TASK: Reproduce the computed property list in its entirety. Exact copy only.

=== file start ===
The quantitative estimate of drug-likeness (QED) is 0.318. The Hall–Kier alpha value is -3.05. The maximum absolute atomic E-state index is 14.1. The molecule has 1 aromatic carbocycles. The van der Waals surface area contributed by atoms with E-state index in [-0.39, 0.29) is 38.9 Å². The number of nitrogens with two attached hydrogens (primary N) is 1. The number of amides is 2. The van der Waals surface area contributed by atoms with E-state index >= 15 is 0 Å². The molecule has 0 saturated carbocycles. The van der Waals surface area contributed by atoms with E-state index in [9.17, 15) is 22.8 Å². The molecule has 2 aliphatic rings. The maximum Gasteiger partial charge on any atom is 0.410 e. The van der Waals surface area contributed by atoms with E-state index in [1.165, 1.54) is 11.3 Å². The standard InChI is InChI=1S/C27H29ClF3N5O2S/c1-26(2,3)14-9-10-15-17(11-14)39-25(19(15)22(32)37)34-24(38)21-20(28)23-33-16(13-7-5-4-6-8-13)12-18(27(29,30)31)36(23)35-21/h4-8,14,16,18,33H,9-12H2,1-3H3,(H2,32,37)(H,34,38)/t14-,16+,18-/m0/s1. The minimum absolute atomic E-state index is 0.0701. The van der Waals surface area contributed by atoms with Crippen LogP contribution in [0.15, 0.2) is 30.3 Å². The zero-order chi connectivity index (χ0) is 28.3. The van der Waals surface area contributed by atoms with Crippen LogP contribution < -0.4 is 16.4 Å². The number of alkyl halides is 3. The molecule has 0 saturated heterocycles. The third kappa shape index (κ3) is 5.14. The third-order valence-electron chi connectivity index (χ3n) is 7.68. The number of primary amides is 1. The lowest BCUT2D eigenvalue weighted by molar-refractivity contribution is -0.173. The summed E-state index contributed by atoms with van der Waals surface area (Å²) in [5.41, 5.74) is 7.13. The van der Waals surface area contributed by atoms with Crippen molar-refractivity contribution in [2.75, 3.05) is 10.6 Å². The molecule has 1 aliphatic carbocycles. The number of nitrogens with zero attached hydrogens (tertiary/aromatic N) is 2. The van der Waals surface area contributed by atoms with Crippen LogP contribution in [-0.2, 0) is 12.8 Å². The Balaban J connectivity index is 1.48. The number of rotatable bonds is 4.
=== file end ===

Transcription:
The quantitative estimate of drug-likeness (QED) is 0.318. The Hall–Kier alpha value is -3.05. The maximum absolute atomic E-state index is 14.1. The molecule has 1 aromatic carbocycles. The van der Waals surface area contributed by atoms with E-state index in [-0.39, 0.29) is 38.9 Å². The number of nitrogens with two attached hydrogens (primary N) is 1. The number of amides is 2. The van der Waals surface area contributed by atoms with E-state index >= 15 is 0 Å². The molecule has 0 saturated carbocycles. The van der Waals surface area contributed by atoms with E-state index in [9.17, 15) is 22.8 Å². The molecule has 2 aliphatic rings. The maximum Gasteiger partial charge on any atom is 0.410 e. The van der Waals surface area contributed by atoms with E-state index in [1.165, 1.54) is 11.3 Å². The standard InChI is InChI=1S/C27H29ClF3N5O2S/c1-26(2,3)14-9-10-15-17(11-14)39-25(19(15)22(32)37)34-24(38)21-20(28)23-33-16(13-7-5-4-6-8-13)12-18(27(29,30)31)36(23)35-21/h4-8,14,16,18,33H,9-12H2,1-3H3,(H2,32,37)(H,34,38)/t14-,16+,18-/m0/s1. The minimum absolute atomic E-state index is 0.0701. The van der Waals surface area contributed by atoms with Crippen LogP contribution in [0.15, 0.2) is 30.3 Å². The zero-order chi connectivity index (χ0) is 28.3. The van der Waals surface area contributed by atoms with Crippen LogP contribution < -0.4 is 16.4 Å². The number of alkyl halides is 3. The molecule has 0 saturated heterocycles. The third kappa shape index (κ3) is 5.14. The third-order valence-electron chi connectivity index (χ3n) is 7.68. The number of primary amides is 1. The lowest BCUT2D eigenvalue weighted by molar-refractivity contribution is -0.173. The summed E-state index contributed by atoms with van der Waals surface area (Å²) in [5.41, 5.74) is 7.13. The van der Waals surface area contributed by atoms with Crippen molar-refractivity contribution in [2.75, 3.05) is 10.6 Å². The molecule has 1 aliphatic carbocycles. The number of nitrogens with zero attached hydrogens (tertiary/aromatic N) is 2. The van der Waals surface area contributed by atoms with Crippen LogP contribution in [-0.2, 0) is 12.8 Å². The Balaban J connectivity index is 1.48. The number of rotatable bonds is 4.